FOOTBALL RIOT AT SMURF VILLAGE – not an uncommon sight, I hasten to add. Those lovable (and almost certainly delicious) blue creatures may be best remembered in the U.S. as a mega-merchandising juggernaut accompanied by a five million-episode television cartoon, but those old ’60s/’70s albums by creator Peyo and co-writer Yvan Delporte (editor-in-chief of originating magazine Spirou for some of that period) were lean, tight little comics, marked by a rather jaundiced view of societal stability. The Smurfs are always fighting, be it from Flanders/Wallonia-inspired linguistic differences (Smurf of One and Smurf a Dozen of the Other, seen above), catastrophic and possible inherent flaws of the democratic system (King Smurf) or an old fashioned insect-borne rage contagion (The Black Smurf, or sometimes The Purple Smurf if your region cares to head off a particular allegorical construction); if this is supposed to be some kind of anarcho-socialist utopia, its maintenance costs are transparent indeed!
Don’t mind me, I’m just counting the weeks until the (apparently) late August debut of the new English-language North American line from NBM/Papercutz, albeit (apparently) to be published at the same smallish 6.5″ x 9″ dimensions as NBM’s Dungeon paperbacks. Still: vintage Franco-Belgian stuff for $5.99 (unless you want the same-sized $10.99 hardbacks) sounds like an okay enough side-effect of the continuing march of movie franchise continuations, here a live-action/CGI whatsit from the director of Beverly Hills Chihuahua and two of the screenwriters of Shrek 2, coming soon, 2011. Starring Neil Patrick Harris as Johan, so you know they’re going all way back into the 1950s Belgian kiddie komiks, by which I really mean the 1976 animated movie The Smurfs and the Magic Flute, co-directed by Peyo himself, having worked in animation during WWII with several future principals of the mighty Marcinelle school of Belgian comics art. Teenage Peyo wasn’t immediately accepted into Spirou with Franquin and Morris and such, which makes it a little ironic that the Smurfs’ international assault left Peyo’s clean but rather dispassionate iteration of the period’s style its sole lingering image in a lot of places, the U.S. not the least of them.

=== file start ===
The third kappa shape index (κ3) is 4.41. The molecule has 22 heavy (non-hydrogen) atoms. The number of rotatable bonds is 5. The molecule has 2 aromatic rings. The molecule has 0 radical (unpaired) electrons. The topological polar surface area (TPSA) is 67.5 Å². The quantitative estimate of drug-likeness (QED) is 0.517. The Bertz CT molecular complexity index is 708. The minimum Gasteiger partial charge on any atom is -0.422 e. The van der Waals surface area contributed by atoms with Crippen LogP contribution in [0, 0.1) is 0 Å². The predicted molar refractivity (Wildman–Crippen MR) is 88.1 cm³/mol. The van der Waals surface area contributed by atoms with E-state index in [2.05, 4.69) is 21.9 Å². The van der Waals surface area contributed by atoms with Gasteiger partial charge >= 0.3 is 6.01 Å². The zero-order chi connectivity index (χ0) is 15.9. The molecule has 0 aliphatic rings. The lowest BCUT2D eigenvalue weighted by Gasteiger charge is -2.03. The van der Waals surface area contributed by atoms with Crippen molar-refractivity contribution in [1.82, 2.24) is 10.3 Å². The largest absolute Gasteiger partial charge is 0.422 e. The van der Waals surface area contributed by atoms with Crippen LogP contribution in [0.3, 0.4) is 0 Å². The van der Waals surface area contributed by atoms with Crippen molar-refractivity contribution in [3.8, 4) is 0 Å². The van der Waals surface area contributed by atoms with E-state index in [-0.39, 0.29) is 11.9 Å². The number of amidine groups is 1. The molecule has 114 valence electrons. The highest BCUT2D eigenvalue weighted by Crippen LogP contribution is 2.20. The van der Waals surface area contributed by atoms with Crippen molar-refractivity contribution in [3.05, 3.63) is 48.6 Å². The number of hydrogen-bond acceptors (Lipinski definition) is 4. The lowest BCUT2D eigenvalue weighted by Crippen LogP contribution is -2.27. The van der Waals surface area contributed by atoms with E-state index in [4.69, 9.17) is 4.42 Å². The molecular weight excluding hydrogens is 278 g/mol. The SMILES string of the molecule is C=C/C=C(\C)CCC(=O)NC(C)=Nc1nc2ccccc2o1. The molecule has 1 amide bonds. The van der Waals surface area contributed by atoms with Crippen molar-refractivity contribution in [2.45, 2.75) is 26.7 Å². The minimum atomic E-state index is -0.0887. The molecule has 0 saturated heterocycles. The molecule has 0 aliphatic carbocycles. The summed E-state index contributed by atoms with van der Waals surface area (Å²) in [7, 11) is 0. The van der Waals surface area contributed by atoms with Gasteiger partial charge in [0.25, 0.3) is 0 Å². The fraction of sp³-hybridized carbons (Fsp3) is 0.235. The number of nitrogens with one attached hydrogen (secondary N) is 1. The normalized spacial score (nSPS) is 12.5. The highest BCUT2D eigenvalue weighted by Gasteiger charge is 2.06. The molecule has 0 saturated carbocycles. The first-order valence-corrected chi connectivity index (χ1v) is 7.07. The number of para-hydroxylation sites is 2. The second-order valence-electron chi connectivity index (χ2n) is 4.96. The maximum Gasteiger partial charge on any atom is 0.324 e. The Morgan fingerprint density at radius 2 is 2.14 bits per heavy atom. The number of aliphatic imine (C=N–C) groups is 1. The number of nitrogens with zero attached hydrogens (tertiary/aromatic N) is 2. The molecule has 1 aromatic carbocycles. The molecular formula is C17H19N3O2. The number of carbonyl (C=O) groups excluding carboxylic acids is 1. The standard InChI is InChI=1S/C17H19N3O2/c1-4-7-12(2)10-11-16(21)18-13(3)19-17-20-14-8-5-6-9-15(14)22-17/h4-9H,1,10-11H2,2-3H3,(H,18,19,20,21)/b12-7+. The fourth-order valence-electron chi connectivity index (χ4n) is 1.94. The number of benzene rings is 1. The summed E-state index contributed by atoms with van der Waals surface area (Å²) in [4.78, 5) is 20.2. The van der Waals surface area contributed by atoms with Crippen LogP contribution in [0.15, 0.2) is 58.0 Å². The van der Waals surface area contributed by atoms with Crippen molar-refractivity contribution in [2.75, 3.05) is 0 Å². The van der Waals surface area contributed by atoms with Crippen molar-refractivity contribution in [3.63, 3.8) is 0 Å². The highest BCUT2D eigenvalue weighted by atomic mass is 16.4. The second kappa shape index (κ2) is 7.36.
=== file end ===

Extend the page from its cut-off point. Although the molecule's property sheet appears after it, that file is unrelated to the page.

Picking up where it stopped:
Comics and movies, folks. What else do we have?